San Francisco 49ers

Why it’s worth paying attention to Nick Bosa and Deebo Samuel’s contract situations

The 49ers would be over the moon if Nick Bosa was able to replicate the success his older brother, Joey, had with the Chargers during his rookie season. They also hope the younger Bosa gets on the field with his team with a whole lot sooner than Joey did.

Joey Bosa, the No. 3 pick in the 2016 draft, held out from the Chargers for four weeks beginning at the start of training camp while disputing details of his rookie contract. He joined the club 13 days before the season opener and suffered a hamstring injury during practice, costing him the first four weeks of the regular season.

If that sounds familiar, it should.

Nick Bosa, of course, tweaked his hamstring during an offseason practice May 21 and the 49ers decided to hold him out until the start of training camp in late July. And, like his brother, Nick is represented by the Creative Artists Agency (CAA), who advocated for Joey’s lengthy holdout that might have factored into his problematic injury to begin his pro career (to be fair, the Chargers aren’t known for being easy to deal with when it comes to rookie contracts).

Joey bounced back from his absence by posting 10.5 sacks over the final 12 games and being named the defensive rookie of the year. San Francisco would be thrilled to get that kind of rookie campaign from Nick, just without the holdout.

And while 49ers players and coaches are enjoying their six weeks off between the end of the offseason program and the start of training camp, one of the team’s most prominent story lines remains the contract statuses of Bosa and fellow rookie Deebo Samuel, the receiver taken in the second round of the draft this spring – also a CAA client. They are San Francisco’s only two draftees that haven’t signed their four-year rookie contracts.

Five first-round picks unsigned

As of this posting, Bosa, taken with the No. 2 selection, is one of five first-round draftees who remains unsigned. Samuel is one three second-rounders without a deal.

There are five weeks for those players to agree to their contracts done before risking missing valuable training camp reps and, potentially, injury with a hasty return like Joey Bosa’s in 2016.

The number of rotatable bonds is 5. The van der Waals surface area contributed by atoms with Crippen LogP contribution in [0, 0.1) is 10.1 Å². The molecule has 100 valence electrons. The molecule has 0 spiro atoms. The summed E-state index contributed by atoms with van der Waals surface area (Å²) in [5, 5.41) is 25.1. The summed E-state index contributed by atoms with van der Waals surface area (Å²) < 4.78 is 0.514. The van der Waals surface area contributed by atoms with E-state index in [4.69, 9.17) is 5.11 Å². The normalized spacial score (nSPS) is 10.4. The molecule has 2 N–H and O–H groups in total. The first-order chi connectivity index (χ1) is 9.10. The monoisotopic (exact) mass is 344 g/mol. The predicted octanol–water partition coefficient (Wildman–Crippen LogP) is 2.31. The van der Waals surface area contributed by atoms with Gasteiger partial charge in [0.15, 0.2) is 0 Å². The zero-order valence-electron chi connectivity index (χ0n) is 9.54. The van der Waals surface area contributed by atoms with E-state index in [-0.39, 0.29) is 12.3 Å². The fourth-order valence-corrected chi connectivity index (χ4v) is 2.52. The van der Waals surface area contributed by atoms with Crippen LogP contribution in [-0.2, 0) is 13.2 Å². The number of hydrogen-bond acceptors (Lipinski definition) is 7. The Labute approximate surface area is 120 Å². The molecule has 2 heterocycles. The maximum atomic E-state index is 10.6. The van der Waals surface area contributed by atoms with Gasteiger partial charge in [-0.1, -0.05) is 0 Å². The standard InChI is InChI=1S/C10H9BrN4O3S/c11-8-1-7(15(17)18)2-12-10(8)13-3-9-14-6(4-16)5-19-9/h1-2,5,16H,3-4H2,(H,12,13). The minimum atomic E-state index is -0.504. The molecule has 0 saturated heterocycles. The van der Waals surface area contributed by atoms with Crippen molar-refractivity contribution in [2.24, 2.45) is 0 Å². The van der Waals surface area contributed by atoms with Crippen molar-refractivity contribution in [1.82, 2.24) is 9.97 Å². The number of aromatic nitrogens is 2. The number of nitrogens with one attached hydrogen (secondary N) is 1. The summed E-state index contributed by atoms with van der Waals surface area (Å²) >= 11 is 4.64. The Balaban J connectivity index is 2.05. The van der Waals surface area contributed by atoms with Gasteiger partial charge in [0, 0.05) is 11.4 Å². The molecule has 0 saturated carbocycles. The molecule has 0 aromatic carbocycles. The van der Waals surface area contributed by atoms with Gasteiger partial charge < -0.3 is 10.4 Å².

“I’ve probably asked (my agent) about it once throughout this process,” Nick Bosa said earlier this month when asked about his contract. “But I know it takes a little bit for that to happen for a lot of guys. So I’m just patient and we’ll see what happens.”

The collective bargaining agreement signed in 2011 included slotted salaries for NFL rookies, meaning the total dollar amount given to draft picks over their four seasons is predetermined by when they were drafted. The devil leading to these holdouts is in the details – namely, offset language.

Offset language is a safety net for teams to avoid paying players portions of their guaranteed dollars should they wind up getting cut and signed by another team. If there’s no offset language in a deal, a player can join a new team and “double dip” by getting paid from their first team and their new team. The “dead” money paid by the first team counts against the salary cap.

So it’s understandable why teams and players would dig their heels in. Teams want to maintain financial flexibility while they deal with the restrictions of a hard salary cap. Players, and their agents, want to ensure as much earning power as they can given the volatile financial life of NFL players who are the only major pro athletes in America who don’t have fully guaranteed contracts.

Questions for Bosa, Samuel to answer

In an ideal world, offset language wouldn’t matter for the 49ers, Bosa and Samuel. Both players would be productive and earn multiple contracts to stay with San Francisco beyond their rookie deals – if everything went to plan. The 49ers’ last first-round pick that didn’t last at least four seasons was receiver A.J. Jenkins in 2011. Pass rusher Aldon Smith, a first-round pick in 2012, was released before his fifth season following his series of legal troubles.

Bosa’s injury history and durability were his two major question marks entering the draft. He played just three games at Ohio State last season due to a core muscle injury and a partial ACL tear ended his high school career in 2015. His hamstring injury last month didn’t do anything to alleviate concerns over his medical history.

Samuel joins the league with similar questions after dealing with a fractured ankle in 2017 and recurring hamstring injuries during his college career at South Carolina. He missed practice during the final two weeks of the offseason program because of a minor hip injury. Missing a chance to build chemistry with Jimmy Garoppolo and learn the complexities of coach Kyle Shanahan’s offense in training camp would be a major hurdle for his first NFL season.

Bosa’s coaches have indicated he needs practice reps after playing just three games in the past calendar year.

“You use your skills or you lose your skills,” pass rush specialist Chris Kiffin said. “I don’t think it’s as easy as riding a bike. I don’t do it often, but I can still get on there and ride a bike. For Nick, he really needs those live reps. ... He’s going to need to get quality work in before we open with Tampa (Week 1).”

Joey Bosa’s four-week contract stalemate ended when the Chargers agreed to give him the most guaranteed money to a rookie in club history – even while the contract included offset language. He’s become one of the most talented defensive ends in the NFL with 28.6 sacks in 35 career games.

It remains to be seen how things will go with his younger brother and San Francisco.

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